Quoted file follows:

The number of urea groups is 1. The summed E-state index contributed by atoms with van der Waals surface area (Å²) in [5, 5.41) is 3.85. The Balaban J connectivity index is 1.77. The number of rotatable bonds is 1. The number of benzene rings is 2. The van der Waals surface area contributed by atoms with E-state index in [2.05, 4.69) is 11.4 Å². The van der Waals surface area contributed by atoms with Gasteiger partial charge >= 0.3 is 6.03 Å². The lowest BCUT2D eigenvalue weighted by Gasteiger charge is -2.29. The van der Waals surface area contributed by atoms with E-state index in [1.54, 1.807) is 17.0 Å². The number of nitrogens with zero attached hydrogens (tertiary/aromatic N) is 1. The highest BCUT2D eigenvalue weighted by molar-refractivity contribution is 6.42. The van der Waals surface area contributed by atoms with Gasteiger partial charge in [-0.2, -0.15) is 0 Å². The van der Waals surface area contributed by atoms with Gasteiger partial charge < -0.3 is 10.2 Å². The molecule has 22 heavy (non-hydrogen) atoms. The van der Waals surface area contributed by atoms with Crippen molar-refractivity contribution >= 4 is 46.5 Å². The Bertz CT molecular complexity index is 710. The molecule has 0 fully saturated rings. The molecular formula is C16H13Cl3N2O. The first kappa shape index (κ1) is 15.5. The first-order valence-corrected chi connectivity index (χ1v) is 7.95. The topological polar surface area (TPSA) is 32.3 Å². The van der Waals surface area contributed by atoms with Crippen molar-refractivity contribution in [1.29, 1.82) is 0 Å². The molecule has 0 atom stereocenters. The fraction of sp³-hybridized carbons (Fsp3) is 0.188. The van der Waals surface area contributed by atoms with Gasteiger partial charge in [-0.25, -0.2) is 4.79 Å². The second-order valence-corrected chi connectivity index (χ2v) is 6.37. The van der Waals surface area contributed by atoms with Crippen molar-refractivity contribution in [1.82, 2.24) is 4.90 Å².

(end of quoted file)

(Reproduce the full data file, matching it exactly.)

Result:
The number of urea groups is 1. The summed E-state index contributed by atoms with van der Waals surface area (Å²) in [5, 5.41) is 3.85. The Balaban J connectivity index is 1.77. The number of rotatable bonds is 1. The number of benzene rings is 2. The van der Waals surface area contributed by atoms with E-state index in [2.05, 4.69) is 11.4 Å². The van der Waals surface area contributed by atoms with Gasteiger partial charge >= 0.3 is 6.03 Å². The lowest BCUT2D eigenvalue weighted by Gasteiger charge is -2.29. The van der Waals surface area contributed by atoms with E-state index in [1.54, 1.807) is 17.0 Å². The number of nitrogens with zero attached hydrogens (tertiary/aromatic N) is 1. The highest BCUT2D eigenvalue weighted by molar-refractivity contribution is 6.42. The van der Waals surface area contributed by atoms with Gasteiger partial charge in [-0.2, -0.15) is 0 Å². The van der Waals surface area contributed by atoms with Gasteiger partial charge < -0.3 is 10.2 Å². The molecule has 22 heavy (non-hydrogen) atoms. The van der Waals surface area contributed by atoms with Crippen molar-refractivity contribution >= 4 is 46.5 Å². The Bertz CT molecular complexity index is 710. The molecule has 0 fully saturated rings. The molecular formula is C16H13Cl3N2O. The first kappa shape index (κ1) is 15.5. The first-order valence-corrected chi connectivity index (χ1v) is 7.95. The topological polar surface area (TPSA) is 32.3 Å². The van der Waals surface area contributed by atoms with Crippen molar-refractivity contribution in [1.29, 1.82) is 0 Å². The molecule has 0 atom stereocenters. The fraction of sp³-hybridized carbons (Fsp3) is 0.188. The van der Waals surface area contributed by atoms with Gasteiger partial charge in [-0.25, -0.2) is 4.79 Å². The second-order valence-corrected chi connectivity index (χ2v) is 6.37. The van der Waals surface area contributed by atoms with Crippen molar-refractivity contribution in [1.82, 2.24) is 4.90 Å².